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Our predictions of the hot data storage trends for 2014
For the eleventh year, Storage magazine and SearchStorage editors offer their list of storage technologies likely to have an impact on data centers in the coming year. Our choices focus on techs that have matured to the point where they’re viable for data centers and likely to improve operations. Find out why next-generation solid-state storage, primary storage deduplication, hyper-converged storage, backup appliances, OpenStack storage and cloud-integrated storage are our hot data storage trends for 2014.
Our next feature discusses the challenges with managing storage for virtual servers. We explore the tools -- some of them free -- that can help track operations from virtual machine to the storage array.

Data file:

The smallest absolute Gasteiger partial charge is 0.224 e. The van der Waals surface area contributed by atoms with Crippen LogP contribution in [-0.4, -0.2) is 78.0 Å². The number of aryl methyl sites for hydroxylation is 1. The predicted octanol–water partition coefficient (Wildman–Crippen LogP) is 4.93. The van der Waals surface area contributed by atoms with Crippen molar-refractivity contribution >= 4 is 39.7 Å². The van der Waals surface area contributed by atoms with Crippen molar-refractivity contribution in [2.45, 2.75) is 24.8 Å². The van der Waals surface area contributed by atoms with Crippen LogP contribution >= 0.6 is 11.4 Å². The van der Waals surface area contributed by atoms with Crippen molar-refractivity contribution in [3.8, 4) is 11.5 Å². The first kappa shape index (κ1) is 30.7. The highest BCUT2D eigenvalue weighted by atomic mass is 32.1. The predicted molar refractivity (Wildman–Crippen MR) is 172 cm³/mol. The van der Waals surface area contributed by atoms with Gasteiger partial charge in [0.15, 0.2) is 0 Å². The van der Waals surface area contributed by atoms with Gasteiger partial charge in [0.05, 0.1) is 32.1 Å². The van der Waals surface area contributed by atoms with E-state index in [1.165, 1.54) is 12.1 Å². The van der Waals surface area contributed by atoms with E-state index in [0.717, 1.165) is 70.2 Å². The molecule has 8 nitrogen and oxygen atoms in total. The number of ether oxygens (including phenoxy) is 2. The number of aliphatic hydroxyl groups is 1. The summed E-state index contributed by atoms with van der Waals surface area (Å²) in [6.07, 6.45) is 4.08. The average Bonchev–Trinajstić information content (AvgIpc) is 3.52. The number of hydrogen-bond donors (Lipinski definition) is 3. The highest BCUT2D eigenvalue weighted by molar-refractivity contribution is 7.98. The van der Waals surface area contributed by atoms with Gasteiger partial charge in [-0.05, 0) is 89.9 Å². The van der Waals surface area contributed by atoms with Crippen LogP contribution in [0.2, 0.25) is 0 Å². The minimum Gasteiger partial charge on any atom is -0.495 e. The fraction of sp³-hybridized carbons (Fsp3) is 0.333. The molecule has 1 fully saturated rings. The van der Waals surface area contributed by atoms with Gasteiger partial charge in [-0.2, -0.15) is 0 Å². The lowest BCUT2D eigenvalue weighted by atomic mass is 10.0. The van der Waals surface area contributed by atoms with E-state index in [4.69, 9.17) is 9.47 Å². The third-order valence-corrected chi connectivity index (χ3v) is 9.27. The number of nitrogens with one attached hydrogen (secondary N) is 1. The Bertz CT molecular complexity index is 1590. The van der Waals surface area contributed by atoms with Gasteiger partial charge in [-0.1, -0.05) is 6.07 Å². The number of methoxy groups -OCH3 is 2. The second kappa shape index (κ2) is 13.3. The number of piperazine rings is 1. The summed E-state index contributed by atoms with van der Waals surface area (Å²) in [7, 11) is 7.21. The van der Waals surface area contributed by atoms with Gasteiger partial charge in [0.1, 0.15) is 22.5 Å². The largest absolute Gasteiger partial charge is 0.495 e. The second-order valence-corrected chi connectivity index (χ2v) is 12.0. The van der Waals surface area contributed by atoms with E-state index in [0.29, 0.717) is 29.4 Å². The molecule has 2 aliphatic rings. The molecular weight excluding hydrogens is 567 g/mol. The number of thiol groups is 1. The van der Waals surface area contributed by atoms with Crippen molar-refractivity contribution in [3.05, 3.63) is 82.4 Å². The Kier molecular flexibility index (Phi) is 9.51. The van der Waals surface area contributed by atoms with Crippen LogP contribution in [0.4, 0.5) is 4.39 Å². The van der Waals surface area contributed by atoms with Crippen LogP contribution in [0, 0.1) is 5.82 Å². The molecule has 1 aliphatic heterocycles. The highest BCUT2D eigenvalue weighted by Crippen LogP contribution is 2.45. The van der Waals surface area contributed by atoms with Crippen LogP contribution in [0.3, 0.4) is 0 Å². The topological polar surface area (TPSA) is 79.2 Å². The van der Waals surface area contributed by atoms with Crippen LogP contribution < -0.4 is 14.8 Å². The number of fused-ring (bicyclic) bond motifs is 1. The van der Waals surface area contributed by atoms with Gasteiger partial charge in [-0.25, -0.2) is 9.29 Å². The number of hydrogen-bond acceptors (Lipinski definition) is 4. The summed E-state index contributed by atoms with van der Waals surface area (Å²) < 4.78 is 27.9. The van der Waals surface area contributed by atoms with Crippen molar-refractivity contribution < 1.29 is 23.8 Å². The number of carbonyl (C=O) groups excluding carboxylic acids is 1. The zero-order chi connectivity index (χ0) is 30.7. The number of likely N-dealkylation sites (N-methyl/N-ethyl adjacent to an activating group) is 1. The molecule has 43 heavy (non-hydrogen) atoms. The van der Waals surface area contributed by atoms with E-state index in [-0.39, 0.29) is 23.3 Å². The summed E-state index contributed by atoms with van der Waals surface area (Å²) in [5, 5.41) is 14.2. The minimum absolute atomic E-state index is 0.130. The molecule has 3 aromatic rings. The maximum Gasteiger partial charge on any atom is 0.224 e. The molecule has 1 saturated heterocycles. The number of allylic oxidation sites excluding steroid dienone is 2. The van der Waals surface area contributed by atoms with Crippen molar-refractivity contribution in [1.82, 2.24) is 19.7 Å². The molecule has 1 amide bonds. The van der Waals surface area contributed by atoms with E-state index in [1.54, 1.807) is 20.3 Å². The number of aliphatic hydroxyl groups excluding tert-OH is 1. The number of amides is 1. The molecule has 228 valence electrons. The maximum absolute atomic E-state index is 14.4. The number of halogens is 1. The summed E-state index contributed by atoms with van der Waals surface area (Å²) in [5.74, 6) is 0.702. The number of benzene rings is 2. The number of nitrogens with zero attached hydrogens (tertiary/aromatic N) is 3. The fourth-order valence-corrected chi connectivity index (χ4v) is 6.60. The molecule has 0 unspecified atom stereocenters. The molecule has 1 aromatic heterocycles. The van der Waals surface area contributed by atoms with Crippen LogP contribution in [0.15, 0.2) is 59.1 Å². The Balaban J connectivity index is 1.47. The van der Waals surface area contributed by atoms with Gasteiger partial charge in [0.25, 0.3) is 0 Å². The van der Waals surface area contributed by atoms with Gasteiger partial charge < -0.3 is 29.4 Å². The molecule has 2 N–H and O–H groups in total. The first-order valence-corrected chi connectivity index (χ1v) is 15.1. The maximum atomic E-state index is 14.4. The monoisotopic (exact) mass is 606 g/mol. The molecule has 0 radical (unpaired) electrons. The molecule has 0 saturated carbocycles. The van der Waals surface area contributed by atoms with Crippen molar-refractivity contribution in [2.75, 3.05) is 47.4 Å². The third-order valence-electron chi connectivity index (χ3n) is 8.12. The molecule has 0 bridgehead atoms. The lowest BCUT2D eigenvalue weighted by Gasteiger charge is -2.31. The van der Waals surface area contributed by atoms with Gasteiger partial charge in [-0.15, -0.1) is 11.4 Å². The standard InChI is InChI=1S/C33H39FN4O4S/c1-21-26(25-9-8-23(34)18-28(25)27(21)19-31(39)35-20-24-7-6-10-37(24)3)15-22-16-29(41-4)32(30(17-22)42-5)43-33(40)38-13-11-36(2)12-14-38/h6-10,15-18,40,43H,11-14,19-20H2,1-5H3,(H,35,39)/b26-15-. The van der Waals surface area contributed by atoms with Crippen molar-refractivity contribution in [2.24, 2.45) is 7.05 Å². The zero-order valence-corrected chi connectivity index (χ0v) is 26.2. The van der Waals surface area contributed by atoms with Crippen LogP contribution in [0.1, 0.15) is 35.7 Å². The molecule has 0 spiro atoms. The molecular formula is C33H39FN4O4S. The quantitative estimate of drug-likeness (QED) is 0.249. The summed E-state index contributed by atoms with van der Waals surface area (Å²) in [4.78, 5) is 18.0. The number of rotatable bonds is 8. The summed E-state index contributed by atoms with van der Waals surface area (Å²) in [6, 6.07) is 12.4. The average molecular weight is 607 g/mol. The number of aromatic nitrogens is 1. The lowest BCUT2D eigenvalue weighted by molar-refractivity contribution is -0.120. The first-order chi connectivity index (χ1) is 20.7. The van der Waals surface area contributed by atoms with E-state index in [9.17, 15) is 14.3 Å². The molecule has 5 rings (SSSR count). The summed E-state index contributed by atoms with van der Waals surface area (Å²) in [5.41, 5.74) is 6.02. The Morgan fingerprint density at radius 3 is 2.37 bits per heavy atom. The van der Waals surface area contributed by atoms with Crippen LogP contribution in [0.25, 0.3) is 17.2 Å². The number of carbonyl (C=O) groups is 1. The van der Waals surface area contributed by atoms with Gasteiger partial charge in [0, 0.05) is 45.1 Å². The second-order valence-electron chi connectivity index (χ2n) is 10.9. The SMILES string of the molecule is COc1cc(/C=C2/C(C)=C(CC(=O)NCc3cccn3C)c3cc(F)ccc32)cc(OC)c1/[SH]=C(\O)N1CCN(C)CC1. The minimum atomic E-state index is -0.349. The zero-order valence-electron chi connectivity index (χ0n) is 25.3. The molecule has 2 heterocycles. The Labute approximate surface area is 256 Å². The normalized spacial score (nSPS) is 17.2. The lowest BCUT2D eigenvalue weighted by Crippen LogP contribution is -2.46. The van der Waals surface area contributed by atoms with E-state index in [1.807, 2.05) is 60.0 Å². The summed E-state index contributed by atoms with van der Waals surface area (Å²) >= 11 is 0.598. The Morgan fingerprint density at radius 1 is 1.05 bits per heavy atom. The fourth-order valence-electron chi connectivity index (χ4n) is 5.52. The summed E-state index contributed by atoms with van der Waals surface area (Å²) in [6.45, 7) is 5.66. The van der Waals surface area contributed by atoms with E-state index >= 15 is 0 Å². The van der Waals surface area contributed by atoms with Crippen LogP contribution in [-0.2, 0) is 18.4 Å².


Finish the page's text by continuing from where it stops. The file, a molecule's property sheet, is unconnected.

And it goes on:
Our last feature presents the results of our eighth annual service and reliability survey for tape libraries in which Hewlett-Packard nabbed the top spot for midrange and enterprise products.
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Features in this issue
These six storage technologies are ready to take their place -- and have an impact -- in your data center in 2014.
Virtual server storage threw a monkey wrench into the works of supervising storage, but a well-assembled toolkit can restore comprehensive management.
HP has been close to the top in our Quality Awards for tape storage systems, but this time it leads in both the midrange and enterprise classes.
Fifty-five percent of respondents use an email archiver; 11% archive data for up to six months, but for 21%, archiving means forever.
Columns in this issue
Software-defined storage? Not for me, says Editorial Director Rich Castagna, who thinks we need less software with our storage.
The demise of Nirvanix drives home the need for a cloud exit strategy when using cloud storage services.
Data protection must be considered part of the IT and corporate culture for business continuity and disaster recovery plans to succeed.
There's more to managing storage than ensuring performance and scalability. New architectures are doing a better job of managing storage resources.